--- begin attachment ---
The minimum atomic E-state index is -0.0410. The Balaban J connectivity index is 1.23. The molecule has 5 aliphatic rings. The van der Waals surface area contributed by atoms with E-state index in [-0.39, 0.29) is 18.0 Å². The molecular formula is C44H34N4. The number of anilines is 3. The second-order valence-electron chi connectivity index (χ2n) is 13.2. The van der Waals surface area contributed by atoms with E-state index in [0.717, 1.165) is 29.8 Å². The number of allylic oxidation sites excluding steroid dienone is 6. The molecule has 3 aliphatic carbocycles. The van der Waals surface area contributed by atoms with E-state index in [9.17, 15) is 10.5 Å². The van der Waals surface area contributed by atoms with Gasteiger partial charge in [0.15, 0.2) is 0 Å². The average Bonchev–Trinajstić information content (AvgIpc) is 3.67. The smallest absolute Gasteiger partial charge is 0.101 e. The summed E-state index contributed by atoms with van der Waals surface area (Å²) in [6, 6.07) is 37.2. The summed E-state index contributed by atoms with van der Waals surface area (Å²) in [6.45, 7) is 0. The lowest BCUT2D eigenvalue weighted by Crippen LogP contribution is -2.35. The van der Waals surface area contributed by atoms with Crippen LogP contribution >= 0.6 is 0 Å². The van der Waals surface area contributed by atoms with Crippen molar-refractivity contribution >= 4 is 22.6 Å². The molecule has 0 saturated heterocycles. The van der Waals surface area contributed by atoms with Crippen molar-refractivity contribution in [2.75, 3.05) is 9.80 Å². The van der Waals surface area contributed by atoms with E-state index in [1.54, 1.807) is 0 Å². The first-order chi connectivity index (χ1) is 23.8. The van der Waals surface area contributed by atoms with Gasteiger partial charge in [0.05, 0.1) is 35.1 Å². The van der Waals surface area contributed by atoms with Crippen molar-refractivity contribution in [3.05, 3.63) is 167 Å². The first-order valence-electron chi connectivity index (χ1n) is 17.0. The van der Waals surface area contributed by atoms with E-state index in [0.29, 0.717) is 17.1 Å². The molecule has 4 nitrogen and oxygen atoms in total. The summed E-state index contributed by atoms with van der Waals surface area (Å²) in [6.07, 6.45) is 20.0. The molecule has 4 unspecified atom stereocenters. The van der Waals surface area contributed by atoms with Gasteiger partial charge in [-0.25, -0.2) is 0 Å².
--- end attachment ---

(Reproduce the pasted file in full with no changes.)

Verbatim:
The minimum atomic E-state index is -0.0410. The Balaban J connectivity index is 1.23. The molecule has 5 aliphatic rings. The van der Waals surface area contributed by atoms with E-state index in [-0.39, 0.29) is 18.0 Å². The molecular formula is C44H34N4. The number of anilines is 3. The second-order valence-electron chi connectivity index (χ2n) is 13.2. The van der Waals surface area contributed by atoms with E-state index in [0.717, 1.165) is 29.8 Å². The number of allylic oxidation sites excluding steroid dienone is 6. The molecule has 3 aliphatic carbocycles. The van der Waals surface area contributed by atoms with E-state index in [9.17, 15) is 10.5 Å². The van der Waals surface area contributed by atoms with Gasteiger partial charge in [0.15, 0.2) is 0 Å². The average Bonchev–Trinajstić information content (AvgIpc) is 3.67. The smallest absolute Gasteiger partial charge is 0.101 e. The summed E-state index contributed by atoms with van der Waals surface area (Å²) in [6, 6.07) is 37.2. The summed E-state index contributed by atoms with van der Waals surface area (Å²) in [6.45, 7) is 0. The lowest BCUT2D eigenvalue weighted by Crippen LogP contribution is -2.35. The van der Waals surface area contributed by atoms with Crippen LogP contribution >= 0.6 is 0 Å². The van der Waals surface area contributed by atoms with Crippen molar-refractivity contribution >= 4 is 22.6 Å². The molecule has 0 saturated heterocycles. The van der Waals surface area contributed by atoms with Crippen molar-refractivity contribution in [2.75, 3.05) is 9.80 Å². The van der Waals surface area contributed by atoms with E-state index in [1.54, 1.807) is 0 Å². The first-order chi connectivity index (χ1) is 23.8. The van der Waals surface area contributed by atoms with Gasteiger partial charge in [0.05, 0.1) is 35.1 Å². The van der Waals surface area contributed by atoms with Crippen molar-refractivity contribution in [3.05, 3.63) is 167 Å². The first-order valence-electron chi connectivity index (χ1n) is 17.0. The van der Waals surface area contributed by atoms with E-state index in [0.29, 0.717) is 17.1 Å². The molecule has 4 nitrogen and oxygen atoms in total. The summed E-state index contributed by atoms with van der Waals surface area (Å²) in [6.07, 6.45) is 20.0. The molecule has 4 unspecified atom stereocenters. The van der Waals surface area contributed by atoms with Gasteiger partial charge in [-0.25, -0.2) is 0 Å².